Savage liberalism is the policy most favorable to the development of communism. It must be encouraged.

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Tagore2
Savage liberalism is the policy most favorable to the development of communism. It must be encouraged.
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In the 21st century, we find ourselves in a situation similar to the 18th, where corporations artificially restrict the supply of labor through expensive training and immigration restrictions.

This situation is both anti-liberal and anti-communist, because we need a clear separation between the capitalist class and the proletarian class, we need a homogeneous proletariat, with a similar class situation, with international exchanges and equal access to employment and vocational training.

On the contrary, the corporations block access to the professions of executives and technicians through restrictive diplomas and immigration restrictions, thus artificially increasing their wages to the detriment of foreigners and non-graduates who vegetate in poverty.

In so doing, they increase the social incidentals and prevent the entry into the labor market of large numbers of workers in the most productive sectors of the global economy. Indeed, wages are higher in the most productive sectors of society; recruitment and training restrictions in these sectors slow their growth and reciprocally slow down the degeneration of the less productive sectors.

It is the modern bourgeois-proletariat, the nomenklatura of diplomas, vocational training and chauvinism.

d-man
Lowering wages, or an

Lowering wages, or an acceleration of the "most productive" economic sectors, might favor (or not) the development of communism, but leaving that aside, my first point would be that these phenomona, just as the intended homogeneziation of the proletariat that you see as allegedly such a vital precondition, are largely determined by structural processes, and not by hiring practices of enterprises, state policies regarding education and immigration, or even, by a choice of the educated layers of the Western working class itself (to give itself higher wages and become bourgeoisfied).

But for argument's sake, supposing all this were in the hands of political movements to change/reform; it would not only be a mere reformist demand, but a "savage" (your term) capitalist reformist demand at that. The development of communism requires a *conscious* break with capitalism, even under the "best" objective conditions.

Your basic logic is nothing new. For example there was the argument that, given that a world war would develop conditions that would lead to revolution, therefore socialists must support the war.

In fact the typical Maoist ("radical") argument about a bourgeoisfied Western working class, simply accepts the Western chauvinist bourgeois propaganda (that the Western workers have an interest to side with their ruling class) as true.

Tagore2
Liberalism increases average

Liberalism increases average wages, but decreases high wages and increases low wages.

The conscious break with capitalism requires objective conditions: it is not the product of pure reflection.

These economic conditions are the homogenization of the living conditions of the proletariat on an international scale.

However, corporatism, unionism, universities and training centers on the one hand, nationalist parties, the government and the state on the other hand, tend to create an elite on the basis of diplomas and nationality, without another reason than to create a buffer layer between the mass of the proletariat and the capitalists.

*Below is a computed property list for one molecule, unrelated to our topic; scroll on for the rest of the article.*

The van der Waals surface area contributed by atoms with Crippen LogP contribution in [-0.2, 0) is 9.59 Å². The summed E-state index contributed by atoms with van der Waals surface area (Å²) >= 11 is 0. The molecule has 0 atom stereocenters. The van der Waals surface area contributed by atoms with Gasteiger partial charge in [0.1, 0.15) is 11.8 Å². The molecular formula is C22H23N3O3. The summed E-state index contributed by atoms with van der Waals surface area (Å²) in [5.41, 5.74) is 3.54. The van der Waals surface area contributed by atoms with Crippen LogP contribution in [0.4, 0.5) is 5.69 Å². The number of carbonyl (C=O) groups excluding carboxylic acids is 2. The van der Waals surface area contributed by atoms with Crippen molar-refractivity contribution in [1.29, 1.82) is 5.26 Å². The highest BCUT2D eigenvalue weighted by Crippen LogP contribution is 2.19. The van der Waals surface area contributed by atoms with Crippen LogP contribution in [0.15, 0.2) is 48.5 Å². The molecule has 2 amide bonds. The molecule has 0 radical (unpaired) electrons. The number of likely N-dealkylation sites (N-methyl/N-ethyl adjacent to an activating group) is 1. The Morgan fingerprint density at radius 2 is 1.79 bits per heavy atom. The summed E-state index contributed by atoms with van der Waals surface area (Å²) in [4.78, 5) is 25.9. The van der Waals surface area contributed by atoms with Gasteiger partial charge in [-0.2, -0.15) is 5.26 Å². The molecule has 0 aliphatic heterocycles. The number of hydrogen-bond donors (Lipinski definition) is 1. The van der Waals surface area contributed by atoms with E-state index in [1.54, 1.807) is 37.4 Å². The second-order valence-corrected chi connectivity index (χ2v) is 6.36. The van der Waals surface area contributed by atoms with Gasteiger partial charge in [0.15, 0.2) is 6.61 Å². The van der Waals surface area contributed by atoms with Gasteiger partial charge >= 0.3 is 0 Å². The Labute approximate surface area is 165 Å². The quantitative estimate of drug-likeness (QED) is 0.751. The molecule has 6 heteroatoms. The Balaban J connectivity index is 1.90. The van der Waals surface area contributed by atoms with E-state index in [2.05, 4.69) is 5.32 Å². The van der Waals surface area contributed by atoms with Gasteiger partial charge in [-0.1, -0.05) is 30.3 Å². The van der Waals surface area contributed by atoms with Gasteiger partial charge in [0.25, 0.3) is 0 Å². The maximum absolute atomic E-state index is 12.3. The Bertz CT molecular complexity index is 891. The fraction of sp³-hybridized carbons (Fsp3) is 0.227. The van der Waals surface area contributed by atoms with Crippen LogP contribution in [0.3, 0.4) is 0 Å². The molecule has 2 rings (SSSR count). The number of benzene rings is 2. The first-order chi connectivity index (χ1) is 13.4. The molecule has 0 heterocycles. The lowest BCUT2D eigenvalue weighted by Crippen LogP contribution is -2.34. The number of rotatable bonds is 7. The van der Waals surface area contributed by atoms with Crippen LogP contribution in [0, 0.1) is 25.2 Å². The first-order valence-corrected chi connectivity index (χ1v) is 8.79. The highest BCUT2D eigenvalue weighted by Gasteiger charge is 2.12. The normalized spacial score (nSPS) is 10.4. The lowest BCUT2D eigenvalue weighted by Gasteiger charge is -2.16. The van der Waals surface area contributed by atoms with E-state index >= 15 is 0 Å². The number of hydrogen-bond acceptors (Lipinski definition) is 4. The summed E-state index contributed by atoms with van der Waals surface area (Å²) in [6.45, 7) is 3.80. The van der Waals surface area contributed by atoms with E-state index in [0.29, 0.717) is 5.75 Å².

It is this layer which prevents the communist revolution, and not a purely ideological deficiency. Either way, this layer has the ideology that matches their situation.

Although this is part of its program because of its internationalism and anti-Stalinism, I think the ICC should put more emphasis on its struggle for freedom of migration and against the nomenklatura.

His anti-unionism is too vague and misses the point.

d-man
You're speaking of

You're speaking of corporatism and liberalism (+internationalism, Stalinism, anti-unionism, and so on) like they're policy demands, and aren't determined by objective economic conditions. Consequently even the state, as a superstructure, is determined solely by itself, for, in your view, the purpose of "heterogenizing" the proletariat into privileged sections and this in order to win their ideological support. Again, "objective conditions" in your view turn out to be actually conscious policy choices. And such a policy change can be "encouraged" (your term) by conscious struggle (eg emphasising it in programmatic demands). Here you have the assumption that a consciousness (of poorer proletarian sections) is able to determine/change objective conditions. But if it is already capable of achieving such a big reform through conscious struggle, then surely it is capable of directly overthrowing capitalism.

jk1921
I don't think the proletariat

I don't think the proletariat has ever really been "homogenous" in its socio-economic condition and I don't see any reason to expect that capitalist development (or even the crisis) will create that in the future. In fact, one of the features of our times appears to be a restructuring ("recomposition') of the proletariat that is splitting into distinct sectors: i.e., educated/professional/multi-cultural/metropolitan; blue-collar/rust-belt/native born; immigrant/service industry, etc. The point of communist politics is to argue that despite these differences, there is a unified proletarian intertest in transcending capital, beyond any reformist impulse specific to any of these sectors.